A culture challenge
Early this year a Groupon copycat was in my office building: Grupongo.
I don’t know if they exist anymore but they’ve since closed operations in Tijuana. I have no insight into why they closed operations, but I do have an idea since I got to talk to the Regional Sales Manager a few months before.
See, Tijuana is a conservative market. The nature of Groupon, and all its copycats, is that it stimulates randomness. It lowers the barriers to doing things you’ve never done before. This happens easily in markets where diversity exists.
Take Grupongo, who doesn’t like deals? Everyone does. But in some markets, like Tijuana, “it’s too good to be true” usually is. People were using Grupongo. But it was a small size. This meant that these people were early adopters. But not a strong enough group to influence the mainstream.
Another case. Take last month’s Tijuana Innovadora. Did it live up to its expectations? No, because they were giving tickets away to lure people to see Chris Anderson. I don’t know what happened with Steve Wozniak, but the other guests were not seen by as many people as possible. This wasn’t just a communication problem, but of culture.
To drive a city, institution or group towards innovation, you need diversity of thought and action. That only happens if you have people from diverse backgrounds bumping into one another everyday. It is the same reason why places like New York, Boston, Silicon Valley, Los Angeles, Mexico City, Hong Kong, Amsterdam and the like are breeding grounds for innovation.
For the most part, Mexico is a laggard in information technology adoption in both the public and the enterprise. This means technological advantage in the workforce is stagnant. It also means that ideas that come from outsiders is all but non-existent.
Go to the edge
Innovation doesn’t happen without mass adoption. And you won’t get adoption of breakthrough type ideas in the mainstream. For that you need to go to the edge, where innovators and early adopters live. Not in the mainstream.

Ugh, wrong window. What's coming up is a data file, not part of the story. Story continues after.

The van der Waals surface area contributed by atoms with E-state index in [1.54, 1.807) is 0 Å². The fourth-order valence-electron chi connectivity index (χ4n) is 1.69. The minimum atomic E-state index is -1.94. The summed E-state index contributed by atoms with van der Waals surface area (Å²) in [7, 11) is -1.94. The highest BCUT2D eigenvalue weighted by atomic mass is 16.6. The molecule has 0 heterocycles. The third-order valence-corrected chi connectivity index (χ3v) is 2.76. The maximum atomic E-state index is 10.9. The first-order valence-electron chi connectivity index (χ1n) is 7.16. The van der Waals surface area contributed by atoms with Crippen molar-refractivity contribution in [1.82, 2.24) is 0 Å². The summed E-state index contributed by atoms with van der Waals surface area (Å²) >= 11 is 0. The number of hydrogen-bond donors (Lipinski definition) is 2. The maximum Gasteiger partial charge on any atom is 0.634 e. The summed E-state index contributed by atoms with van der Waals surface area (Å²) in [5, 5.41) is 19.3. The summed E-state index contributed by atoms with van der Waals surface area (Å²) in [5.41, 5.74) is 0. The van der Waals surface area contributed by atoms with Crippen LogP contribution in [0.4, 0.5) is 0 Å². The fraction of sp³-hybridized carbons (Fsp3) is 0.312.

Bring in the innovators
Want to create the next innovation breeding ground? Take a page out of Chile’s book and pay entrepreneurs from all over the world to come to your city to start businesses. That’s what StartupChile’s mission is. Chile’s leaders understood that to stimulate growth, progress and chance to play a role in shaping the lives of its citizens, they needed to bring in new blood. They understood that to become an innovation breeding ground they needed to turn themselves into an international business hub. That meant making room for new ideas from different parts of the world.
What did Chile do to make this happen? They lowered the barriers to entry for entrepreneurs.
The question remains, how can conservative markets turn into innovation hot spots without changing their structure?
Is reverse innovation the answer?
They jury is still out on whether or not a low-cost, focused solution is for everyone. Will people in a conservative market adopt the same solution as people in emerging markets? There evidence that it may work but I think we are still in the initial stages of this strategy.
Is open innovation the answer?
The rise of social networks in the workplace can help drive innovation because people can collaborate with other people from around the world. Not just internally. But, for businesses of all sizes the obstacles are transparency and a willingness to do things differently. If people are not using social networks for anything other than communicating with friends and family, we aren’t moving towards a collaborative future. And that means stagnant organizations.
The Point: Even with diverse cultures innovation isn’t a done deal. As you know, many things have to be in place for innovation to happen. But it is a better strategy to go to the edge than rely on the mainstream. The edge means trying stuff no one else is willing to try and push everyone forward.